The fundamental problem, however, is the growth of fossil-fuel addiction itself. Of the trillion or so barrels of oil produced since the dawn of the Oil Age in the 19th century, a full quarter have been burned in just the first decade of the 21st century. Yet U.S. coal-fired power plants produce more than 30 times more CO2 than Albertan oil sands facilities—45 million metric tons of greenhouse gases versus nearly two billion metric tons. "If you think that using other petroleum sources is much better, then you're delusional," says chemical engineer Murray Gray, scientific director of the Center for Oil Sands Innovation at the University of Alberta. "Increasing coal use worldwide gives me a lot more pause than the pattern of petroleum consumption."
Even the oil sands ultimate consumption in a gasoline, diesel or jet engine only results in 500 kilograms of CO2-equivalent per barrel of refined petroleum products, meaning total oil sands emissions from well to wheel are considerably lower than those of this nation's more than 500 power plants burning coal to generate electricity.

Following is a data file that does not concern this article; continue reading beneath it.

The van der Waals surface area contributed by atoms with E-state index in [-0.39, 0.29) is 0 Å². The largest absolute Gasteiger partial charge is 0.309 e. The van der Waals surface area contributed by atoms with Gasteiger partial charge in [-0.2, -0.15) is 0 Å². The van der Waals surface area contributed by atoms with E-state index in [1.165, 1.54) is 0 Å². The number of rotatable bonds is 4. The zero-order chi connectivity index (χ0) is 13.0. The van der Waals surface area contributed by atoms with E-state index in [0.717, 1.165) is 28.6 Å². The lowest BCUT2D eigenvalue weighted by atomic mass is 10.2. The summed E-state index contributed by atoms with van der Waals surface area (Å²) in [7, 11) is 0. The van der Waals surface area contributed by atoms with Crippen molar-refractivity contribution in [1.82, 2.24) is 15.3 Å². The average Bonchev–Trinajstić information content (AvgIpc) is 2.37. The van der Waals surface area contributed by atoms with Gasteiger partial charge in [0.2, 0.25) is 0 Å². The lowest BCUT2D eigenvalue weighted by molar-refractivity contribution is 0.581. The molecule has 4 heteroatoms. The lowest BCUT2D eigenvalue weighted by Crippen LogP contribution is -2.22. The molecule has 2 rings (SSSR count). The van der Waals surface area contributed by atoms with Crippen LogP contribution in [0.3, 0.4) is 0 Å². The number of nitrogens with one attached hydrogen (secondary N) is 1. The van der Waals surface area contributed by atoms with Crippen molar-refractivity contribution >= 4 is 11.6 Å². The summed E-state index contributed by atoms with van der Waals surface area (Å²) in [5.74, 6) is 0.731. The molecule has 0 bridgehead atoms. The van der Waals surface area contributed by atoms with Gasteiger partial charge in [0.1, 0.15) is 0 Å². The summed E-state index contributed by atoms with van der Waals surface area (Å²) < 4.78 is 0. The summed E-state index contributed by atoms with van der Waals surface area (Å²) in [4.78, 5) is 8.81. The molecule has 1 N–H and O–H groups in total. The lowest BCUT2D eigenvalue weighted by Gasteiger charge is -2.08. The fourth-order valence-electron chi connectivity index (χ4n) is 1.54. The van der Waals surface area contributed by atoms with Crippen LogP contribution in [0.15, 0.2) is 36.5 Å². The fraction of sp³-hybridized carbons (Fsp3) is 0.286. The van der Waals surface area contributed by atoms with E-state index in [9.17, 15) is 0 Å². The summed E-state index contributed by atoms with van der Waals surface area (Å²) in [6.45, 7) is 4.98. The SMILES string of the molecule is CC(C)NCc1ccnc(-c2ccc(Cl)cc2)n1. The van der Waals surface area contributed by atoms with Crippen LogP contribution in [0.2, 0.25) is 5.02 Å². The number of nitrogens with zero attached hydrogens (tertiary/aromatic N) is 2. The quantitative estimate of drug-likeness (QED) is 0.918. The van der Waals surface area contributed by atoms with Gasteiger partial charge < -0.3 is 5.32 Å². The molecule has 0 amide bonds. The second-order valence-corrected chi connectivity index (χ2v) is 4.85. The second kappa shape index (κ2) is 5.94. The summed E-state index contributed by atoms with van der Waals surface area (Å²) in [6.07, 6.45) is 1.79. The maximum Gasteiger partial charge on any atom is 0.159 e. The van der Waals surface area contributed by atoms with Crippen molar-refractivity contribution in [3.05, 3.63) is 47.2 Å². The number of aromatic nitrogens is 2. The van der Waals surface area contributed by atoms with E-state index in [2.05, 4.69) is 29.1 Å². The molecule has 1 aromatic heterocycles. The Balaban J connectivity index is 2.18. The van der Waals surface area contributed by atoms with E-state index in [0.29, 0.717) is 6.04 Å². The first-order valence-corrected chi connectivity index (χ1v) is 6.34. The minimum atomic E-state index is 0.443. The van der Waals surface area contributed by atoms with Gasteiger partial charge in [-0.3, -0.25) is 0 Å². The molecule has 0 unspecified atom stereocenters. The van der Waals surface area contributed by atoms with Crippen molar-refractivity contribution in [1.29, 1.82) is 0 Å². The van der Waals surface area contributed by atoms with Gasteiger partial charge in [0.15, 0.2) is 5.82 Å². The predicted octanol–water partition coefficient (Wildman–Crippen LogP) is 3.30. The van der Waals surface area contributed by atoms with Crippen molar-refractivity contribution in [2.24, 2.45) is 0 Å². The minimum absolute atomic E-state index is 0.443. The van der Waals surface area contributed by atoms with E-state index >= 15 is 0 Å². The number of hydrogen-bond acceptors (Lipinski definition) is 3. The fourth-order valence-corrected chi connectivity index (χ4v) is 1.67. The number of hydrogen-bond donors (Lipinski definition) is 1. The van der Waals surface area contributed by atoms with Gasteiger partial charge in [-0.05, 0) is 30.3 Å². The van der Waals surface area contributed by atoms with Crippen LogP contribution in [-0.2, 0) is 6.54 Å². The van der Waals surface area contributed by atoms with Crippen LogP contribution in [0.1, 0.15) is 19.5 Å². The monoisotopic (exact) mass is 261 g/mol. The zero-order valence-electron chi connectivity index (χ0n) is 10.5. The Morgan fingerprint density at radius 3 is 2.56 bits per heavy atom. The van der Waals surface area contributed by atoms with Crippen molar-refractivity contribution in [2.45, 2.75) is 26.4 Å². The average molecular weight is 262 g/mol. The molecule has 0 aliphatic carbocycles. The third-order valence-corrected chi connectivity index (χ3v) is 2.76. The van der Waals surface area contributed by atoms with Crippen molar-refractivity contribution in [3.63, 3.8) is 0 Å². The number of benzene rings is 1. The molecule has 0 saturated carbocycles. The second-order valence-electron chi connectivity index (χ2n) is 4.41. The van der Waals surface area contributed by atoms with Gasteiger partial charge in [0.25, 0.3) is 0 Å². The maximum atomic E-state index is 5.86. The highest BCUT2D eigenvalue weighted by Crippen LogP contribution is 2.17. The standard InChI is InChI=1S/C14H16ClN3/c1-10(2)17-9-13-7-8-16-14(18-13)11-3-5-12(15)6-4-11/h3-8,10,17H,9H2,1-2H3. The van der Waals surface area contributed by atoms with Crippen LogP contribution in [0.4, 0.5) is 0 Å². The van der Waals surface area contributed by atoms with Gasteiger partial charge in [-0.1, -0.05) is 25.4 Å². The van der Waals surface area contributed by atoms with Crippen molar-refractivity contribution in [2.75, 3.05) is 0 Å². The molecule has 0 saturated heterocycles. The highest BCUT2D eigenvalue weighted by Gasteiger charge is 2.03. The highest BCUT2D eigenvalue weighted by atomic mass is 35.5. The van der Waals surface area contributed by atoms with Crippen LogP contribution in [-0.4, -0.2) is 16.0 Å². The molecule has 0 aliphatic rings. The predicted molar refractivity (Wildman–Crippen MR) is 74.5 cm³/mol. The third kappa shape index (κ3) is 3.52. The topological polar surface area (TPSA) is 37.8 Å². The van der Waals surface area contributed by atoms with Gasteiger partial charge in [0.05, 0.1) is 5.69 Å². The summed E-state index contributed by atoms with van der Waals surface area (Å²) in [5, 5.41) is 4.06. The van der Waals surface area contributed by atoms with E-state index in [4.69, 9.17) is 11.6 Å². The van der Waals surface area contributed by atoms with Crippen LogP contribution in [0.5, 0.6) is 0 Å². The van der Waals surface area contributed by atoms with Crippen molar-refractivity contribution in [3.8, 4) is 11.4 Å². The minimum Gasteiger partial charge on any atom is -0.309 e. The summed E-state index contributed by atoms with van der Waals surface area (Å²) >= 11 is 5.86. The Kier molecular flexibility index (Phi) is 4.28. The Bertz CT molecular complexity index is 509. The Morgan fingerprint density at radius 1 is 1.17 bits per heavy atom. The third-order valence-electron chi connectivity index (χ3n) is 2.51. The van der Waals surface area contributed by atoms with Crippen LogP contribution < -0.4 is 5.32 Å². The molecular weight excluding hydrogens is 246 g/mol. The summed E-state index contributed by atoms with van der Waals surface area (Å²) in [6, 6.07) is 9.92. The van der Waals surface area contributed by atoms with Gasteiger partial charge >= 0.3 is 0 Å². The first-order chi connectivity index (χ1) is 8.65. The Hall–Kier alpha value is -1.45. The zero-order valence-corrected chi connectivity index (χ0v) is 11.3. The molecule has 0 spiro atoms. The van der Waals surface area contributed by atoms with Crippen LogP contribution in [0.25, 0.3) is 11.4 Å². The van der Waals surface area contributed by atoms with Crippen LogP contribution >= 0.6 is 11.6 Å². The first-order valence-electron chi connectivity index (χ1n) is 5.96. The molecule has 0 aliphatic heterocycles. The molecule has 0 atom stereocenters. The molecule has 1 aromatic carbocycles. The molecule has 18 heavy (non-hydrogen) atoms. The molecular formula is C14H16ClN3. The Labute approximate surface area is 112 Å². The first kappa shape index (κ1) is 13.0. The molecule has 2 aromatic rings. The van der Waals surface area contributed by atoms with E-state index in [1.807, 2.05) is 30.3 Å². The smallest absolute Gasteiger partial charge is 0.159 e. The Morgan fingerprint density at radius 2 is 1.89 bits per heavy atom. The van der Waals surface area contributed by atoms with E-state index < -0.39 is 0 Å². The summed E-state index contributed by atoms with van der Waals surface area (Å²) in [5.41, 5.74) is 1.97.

That said, whereas CO2 emissions from coal-fired power plants in the U.S. have declined, greenhouse gas emissions from oil sands have doubled since the turn of the century and look set to double again by the end of this decade—the primary source of emissions growth for the entire country of Canada. As a result, the province of Alberta's emissions grew faster than they did for states such as Texas or Florida. In fact, the only thing that may slow such emissions growth is the development of lighter, cheaper oil in places such as North Dakota's Bakken Shale. But even with such reduction, the problem of tapping tar sands for petroleum just keeps getting stickier.